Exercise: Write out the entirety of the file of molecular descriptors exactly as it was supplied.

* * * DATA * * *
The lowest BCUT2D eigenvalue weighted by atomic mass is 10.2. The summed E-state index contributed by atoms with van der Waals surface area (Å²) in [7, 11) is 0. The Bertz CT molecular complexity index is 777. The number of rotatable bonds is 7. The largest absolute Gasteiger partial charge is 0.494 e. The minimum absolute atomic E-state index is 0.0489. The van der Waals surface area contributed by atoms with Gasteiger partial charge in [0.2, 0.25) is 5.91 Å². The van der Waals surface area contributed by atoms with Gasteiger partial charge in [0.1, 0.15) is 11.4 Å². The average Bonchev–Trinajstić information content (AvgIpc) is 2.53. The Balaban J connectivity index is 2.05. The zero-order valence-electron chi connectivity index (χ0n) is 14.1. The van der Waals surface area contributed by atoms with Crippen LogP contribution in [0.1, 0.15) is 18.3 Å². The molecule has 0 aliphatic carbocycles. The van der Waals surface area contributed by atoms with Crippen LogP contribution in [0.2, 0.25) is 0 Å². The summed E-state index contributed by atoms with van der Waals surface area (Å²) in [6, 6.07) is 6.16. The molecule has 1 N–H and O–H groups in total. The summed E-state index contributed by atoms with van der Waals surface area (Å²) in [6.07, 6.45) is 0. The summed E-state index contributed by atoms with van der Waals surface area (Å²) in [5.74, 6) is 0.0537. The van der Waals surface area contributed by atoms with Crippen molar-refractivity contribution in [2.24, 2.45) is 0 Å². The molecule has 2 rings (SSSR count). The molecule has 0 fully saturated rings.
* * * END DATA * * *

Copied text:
The lowest BCUT2D eigenvalue weighted by atomic mass is 10.2. The summed E-state index contributed by atoms with van der Waals surface area (Å²) in [7, 11) is 0. The Bertz CT molecular complexity index is 777. The number of rotatable bonds is 7. The largest absolute Gasteiger partial charge is 0.494 e. The minimum absolute atomic E-state index is 0.0489. The van der Waals surface area contributed by atoms with Gasteiger partial charge in [0.2, 0.25) is 5.91 Å². The van der Waals surface area contributed by atoms with Gasteiger partial charge in [0.1, 0.15) is 11.4 Å². The average Bonchev–Trinajstić information content (AvgIpc) is 2.53. The Balaban J connectivity index is 2.05. The zero-order valence-electron chi connectivity index (χ0n) is 14.1. The van der Waals surface area contributed by atoms with Crippen LogP contribution in [0.1, 0.15) is 18.3 Å². The molecule has 0 aliphatic carbocycles. The van der Waals surface area contributed by atoms with Crippen LogP contribution in [0.2, 0.25) is 0 Å². The summed E-state index contributed by atoms with van der Waals surface area (Å²) in [6, 6.07) is 6.16. The molecule has 1 N–H and O–H groups in total. The summed E-state index contributed by atoms with van der Waals surface area (Å²) in [6.07, 6.45) is 0. The summed E-state index contributed by atoms with van der Waals surface area (Å²) in [5.74, 6) is 0.0537. The van der Waals surface area contributed by atoms with Crippen molar-refractivity contribution in [2.24, 2.45) is 0 Å². The molecule has 2 rings (SSSR count). The molecule has 0 fully saturated rings.